1. Not finding help here? Sign up for a free 30min tutor trial with Chegg Tutors
    Dismiss Notice
Dismiss Notice
Join Physics Forums Today!
The friendliest, high quality science and math community on the planet! Everyone who loves science is here!

Forming Linear Equations From Non-Linear Equations

  1. Nov 10, 2005 #1
    For my first year formal lab im having a little bit of trouble with one aspect, lets see if anyone can help

    Im trying to rearrange the equation

    T = 2pi [(32 L I)/(pi S d^4)]^1/2

    ....(sorry, i dont know how to use the better way of displaying math) to form a linear equation so it can be graphed as a line, but im having a rough time of it. My biggest problem seems to be getting the + b segment (for the form y=mx+b), the + sign doesnt seem to want to show up when the origional equation is all multiplication. Any help would be appreciated.
  2. jcsd
  3. Nov 10, 2005 #2


    User Avatar
    Homework Helper

    Which are variables and which are constants.

    The simplest way of linearising products of things to various powers is simply to take logs.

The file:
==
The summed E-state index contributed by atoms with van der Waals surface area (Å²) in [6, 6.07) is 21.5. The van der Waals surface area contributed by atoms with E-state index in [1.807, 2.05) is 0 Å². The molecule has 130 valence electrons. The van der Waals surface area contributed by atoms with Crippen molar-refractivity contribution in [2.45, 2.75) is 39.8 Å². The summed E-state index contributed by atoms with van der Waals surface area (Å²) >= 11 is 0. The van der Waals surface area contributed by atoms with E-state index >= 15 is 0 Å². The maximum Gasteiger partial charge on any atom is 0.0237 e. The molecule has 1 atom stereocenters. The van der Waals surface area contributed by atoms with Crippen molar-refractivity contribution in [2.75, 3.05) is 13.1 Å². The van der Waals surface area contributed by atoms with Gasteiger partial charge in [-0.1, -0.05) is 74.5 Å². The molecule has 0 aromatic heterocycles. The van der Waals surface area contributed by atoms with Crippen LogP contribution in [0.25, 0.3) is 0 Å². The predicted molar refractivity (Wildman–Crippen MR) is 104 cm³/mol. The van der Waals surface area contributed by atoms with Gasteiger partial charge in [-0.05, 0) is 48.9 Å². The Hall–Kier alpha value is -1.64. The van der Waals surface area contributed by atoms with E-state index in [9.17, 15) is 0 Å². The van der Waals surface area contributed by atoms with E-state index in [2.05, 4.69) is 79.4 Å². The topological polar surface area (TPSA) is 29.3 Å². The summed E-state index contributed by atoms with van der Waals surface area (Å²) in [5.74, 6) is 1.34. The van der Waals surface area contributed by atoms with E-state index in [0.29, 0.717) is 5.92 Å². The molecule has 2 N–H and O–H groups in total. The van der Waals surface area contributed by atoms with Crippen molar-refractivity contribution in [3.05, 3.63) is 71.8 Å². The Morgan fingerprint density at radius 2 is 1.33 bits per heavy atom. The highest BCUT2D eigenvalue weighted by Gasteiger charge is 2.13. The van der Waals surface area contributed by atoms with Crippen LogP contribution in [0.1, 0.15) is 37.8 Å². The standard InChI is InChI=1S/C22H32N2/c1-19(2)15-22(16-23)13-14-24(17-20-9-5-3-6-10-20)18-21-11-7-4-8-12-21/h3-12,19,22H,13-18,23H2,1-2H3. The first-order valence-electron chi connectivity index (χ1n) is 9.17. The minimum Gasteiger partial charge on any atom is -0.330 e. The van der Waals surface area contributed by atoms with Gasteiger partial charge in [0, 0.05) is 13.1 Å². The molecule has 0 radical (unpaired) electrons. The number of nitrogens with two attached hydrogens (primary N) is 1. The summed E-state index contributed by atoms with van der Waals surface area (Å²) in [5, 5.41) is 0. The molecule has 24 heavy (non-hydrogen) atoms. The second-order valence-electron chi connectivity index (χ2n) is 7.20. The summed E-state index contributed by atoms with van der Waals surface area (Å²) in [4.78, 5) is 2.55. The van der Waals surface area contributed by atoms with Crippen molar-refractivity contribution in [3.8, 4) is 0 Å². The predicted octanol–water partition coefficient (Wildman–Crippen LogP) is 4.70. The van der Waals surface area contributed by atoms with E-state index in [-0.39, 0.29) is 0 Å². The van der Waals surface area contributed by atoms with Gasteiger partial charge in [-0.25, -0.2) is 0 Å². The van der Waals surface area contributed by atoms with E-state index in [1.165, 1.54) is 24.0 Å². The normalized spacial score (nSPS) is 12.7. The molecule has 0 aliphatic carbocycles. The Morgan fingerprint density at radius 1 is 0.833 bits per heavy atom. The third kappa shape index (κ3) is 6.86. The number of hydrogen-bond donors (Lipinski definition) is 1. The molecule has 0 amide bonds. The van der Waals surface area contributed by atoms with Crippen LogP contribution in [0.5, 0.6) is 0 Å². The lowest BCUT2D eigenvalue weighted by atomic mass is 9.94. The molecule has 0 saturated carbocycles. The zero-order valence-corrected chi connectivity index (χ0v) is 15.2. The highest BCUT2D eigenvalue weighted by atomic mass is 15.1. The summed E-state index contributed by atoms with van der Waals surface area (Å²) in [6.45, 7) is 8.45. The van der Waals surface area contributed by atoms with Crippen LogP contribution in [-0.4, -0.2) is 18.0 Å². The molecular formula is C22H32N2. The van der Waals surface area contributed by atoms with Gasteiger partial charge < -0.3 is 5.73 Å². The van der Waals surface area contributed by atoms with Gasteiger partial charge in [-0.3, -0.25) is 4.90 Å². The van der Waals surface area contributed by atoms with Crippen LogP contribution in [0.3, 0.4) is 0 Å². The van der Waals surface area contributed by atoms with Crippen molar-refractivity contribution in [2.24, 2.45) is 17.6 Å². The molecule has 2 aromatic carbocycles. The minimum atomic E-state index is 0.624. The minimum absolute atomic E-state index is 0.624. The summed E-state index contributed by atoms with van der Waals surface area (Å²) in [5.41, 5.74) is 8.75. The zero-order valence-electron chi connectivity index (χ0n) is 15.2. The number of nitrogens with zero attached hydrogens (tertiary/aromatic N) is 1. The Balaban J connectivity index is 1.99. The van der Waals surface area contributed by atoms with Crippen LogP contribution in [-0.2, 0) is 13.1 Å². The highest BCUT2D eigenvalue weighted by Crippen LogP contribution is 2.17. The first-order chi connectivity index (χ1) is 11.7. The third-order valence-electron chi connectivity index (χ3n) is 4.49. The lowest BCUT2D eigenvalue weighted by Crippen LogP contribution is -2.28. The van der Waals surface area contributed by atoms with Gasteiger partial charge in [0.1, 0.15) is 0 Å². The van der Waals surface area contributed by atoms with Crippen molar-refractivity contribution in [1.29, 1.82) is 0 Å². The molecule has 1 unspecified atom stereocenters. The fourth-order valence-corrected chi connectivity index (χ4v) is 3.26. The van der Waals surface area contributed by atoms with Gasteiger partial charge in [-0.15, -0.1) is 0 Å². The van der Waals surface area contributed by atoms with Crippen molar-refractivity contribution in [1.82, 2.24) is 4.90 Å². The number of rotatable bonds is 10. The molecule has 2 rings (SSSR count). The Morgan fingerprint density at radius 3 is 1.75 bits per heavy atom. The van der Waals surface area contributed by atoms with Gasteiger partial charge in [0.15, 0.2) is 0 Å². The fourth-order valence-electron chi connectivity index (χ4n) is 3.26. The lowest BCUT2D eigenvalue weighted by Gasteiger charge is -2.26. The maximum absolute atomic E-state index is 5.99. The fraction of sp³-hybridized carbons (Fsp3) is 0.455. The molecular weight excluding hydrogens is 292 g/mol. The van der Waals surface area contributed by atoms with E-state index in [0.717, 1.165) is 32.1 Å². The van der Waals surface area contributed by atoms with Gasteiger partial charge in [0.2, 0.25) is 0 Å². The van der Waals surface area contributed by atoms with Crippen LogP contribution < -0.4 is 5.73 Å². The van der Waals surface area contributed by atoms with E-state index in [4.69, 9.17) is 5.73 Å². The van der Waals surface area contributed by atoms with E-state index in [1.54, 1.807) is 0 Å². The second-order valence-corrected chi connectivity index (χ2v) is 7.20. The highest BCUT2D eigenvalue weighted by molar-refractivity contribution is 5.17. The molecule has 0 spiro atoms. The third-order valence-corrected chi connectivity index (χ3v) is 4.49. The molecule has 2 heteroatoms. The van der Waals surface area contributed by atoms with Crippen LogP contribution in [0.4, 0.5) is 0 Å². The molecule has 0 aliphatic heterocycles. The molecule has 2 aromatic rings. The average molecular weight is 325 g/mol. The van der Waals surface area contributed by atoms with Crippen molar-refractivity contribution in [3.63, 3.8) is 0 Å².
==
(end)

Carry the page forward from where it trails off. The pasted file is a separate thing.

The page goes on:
4. Nov 10, 2005 #3
    Its an equation relating to a torsional pendulum with a metal disk at the end

    I = moment of inertia for disk
    L = length of suspending wire
    S = shear modulus
    d = diameter of suspending wire
    T = period of rotation

    the constants are S d and I

    i think i need to graph T against L somehow
    Ill give the log thing a shot
    Last edited: Nov 10, 2005
  5. Nov 10, 2005 #4
    how does this sound, checking to see if im in the ball park

    T^2 = {[4 pi (32) I]/(S d^4)} L

    where T^2 = y L = x and everything in {} is m, guessing b doesnt apply here and any intercept on the graph can be attributed to error
    Last edited: Nov 10, 2005
  6. Nov 10, 2005 #5
    That would work provided you don't change the parameters in the { }.
Know someone interested in this topic? Share this thread via Reddit, Google+, Twitter, or Facebook

Have something to add?